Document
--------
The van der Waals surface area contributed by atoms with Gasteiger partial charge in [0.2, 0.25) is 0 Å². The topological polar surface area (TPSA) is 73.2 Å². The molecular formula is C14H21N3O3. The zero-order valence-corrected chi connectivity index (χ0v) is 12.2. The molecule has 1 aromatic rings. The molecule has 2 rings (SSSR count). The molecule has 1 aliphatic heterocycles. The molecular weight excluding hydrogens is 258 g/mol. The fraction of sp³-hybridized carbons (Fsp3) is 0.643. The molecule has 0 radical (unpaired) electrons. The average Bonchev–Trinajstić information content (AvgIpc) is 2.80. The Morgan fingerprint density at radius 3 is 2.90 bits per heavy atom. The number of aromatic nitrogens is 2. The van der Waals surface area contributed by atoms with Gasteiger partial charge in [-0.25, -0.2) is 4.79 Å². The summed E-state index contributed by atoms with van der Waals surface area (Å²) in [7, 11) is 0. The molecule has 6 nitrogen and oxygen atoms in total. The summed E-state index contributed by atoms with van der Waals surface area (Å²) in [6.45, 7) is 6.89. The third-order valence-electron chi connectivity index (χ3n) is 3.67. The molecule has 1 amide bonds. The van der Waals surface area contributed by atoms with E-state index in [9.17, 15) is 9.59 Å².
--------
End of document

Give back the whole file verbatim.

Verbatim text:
The van der Waals surface area contributed by atoms with Gasteiger partial charge in [0.2, 0.25) is 0 Å². The topological polar surface area (TPSA) is 73.2 Å². The molecular formula is C14H21N3O3. The zero-order valence-corrected chi connectivity index (χ0v) is 12.2. The molecule has 1 aromatic rings. The molecule has 2 rings (SSSR count). The molecule has 1 aliphatic heterocycles. The molecular weight excluding hydrogens is 258 g/mol. The fraction of sp³-hybridized carbons (Fsp3) is 0.643. The molecule has 0 radical (unpaired) electrons. The average Bonchev–Trinajstić information content (AvgIpc) is 2.80. The Morgan fingerprint density at radius 3 is 2.90 bits per heavy atom. The number of aromatic nitrogens is 2. The van der Waals surface area contributed by atoms with Gasteiger partial charge in [-0.25, -0.2) is 4.79 Å². The summed E-state index contributed by atoms with van der Waals surface area (Å²) in [7, 11) is 0. The molecule has 6 nitrogen and oxygen atoms in total. The summed E-state index contributed by atoms with van der Waals surface area (Å²) in [6.45, 7) is 6.89. The third-order valence-electron chi connectivity index (χ3n) is 3.67. The molecule has 1 amide bonds. The van der Waals surface area contributed by atoms with E-state index in [9.17, 15) is 9.59 Å².